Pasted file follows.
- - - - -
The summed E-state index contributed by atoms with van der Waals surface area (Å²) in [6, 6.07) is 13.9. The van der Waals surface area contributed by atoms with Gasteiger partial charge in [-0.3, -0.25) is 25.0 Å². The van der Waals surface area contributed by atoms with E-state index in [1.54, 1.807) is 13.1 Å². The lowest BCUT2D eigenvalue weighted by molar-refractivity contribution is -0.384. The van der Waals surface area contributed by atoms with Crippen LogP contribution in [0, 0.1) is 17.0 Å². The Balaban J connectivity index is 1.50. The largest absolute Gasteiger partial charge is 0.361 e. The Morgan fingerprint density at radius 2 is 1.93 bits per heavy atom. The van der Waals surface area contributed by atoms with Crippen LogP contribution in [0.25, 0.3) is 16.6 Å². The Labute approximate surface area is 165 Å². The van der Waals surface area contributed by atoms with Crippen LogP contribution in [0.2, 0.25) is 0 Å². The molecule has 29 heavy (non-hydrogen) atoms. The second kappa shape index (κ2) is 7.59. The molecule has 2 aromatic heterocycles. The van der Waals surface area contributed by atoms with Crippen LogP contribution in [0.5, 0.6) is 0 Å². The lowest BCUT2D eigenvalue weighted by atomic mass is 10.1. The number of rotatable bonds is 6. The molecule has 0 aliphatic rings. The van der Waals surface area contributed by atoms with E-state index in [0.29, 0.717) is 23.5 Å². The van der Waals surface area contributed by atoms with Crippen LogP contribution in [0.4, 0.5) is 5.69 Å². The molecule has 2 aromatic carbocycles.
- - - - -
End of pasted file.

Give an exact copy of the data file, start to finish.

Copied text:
The summed E-state index contributed by atoms with van der Waals surface area (Å²) in [6, 6.07) is 13.9. The van der Waals surface area contributed by atoms with Gasteiger partial charge in [-0.3, -0.25) is 25.0 Å². The van der Waals surface area contributed by atoms with E-state index in [1.54, 1.807) is 13.1 Å². The lowest BCUT2D eigenvalue weighted by molar-refractivity contribution is -0.384. The van der Waals surface area contributed by atoms with Crippen LogP contribution in [0, 0.1) is 17.0 Å². The Balaban J connectivity index is 1.50. The largest absolute Gasteiger partial charge is 0.361 e. The Morgan fingerprint density at radius 2 is 1.93 bits per heavy atom. The van der Waals surface area contributed by atoms with Crippen LogP contribution in [0.25, 0.3) is 16.6 Å². The Labute approximate surface area is 165 Å². The van der Waals surface area contributed by atoms with Crippen LogP contribution in [0.2, 0.25) is 0 Å². The molecule has 29 heavy (non-hydrogen) atoms. The second kappa shape index (κ2) is 7.59. The molecule has 2 aromatic heterocycles. The van der Waals surface area contributed by atoms with Crippen LogP contribution in [0.5, 0.6) is 0 Å². The lowest BCUT2D eigenvalue weighted by atomic mass is 10.1. The number of rotatable bonds is 6. The molecule has 0 aliphatic rings. The van der Waals surface area contributed by atoms with E-state index in [0.29, 0.717) is 23.5 Å². The van der Waals surface area contributed by atoms with Crippen LogP contribution in [0.4, 0.5) is 5.69 Å². The molecule has 2 aromatic carbocycles.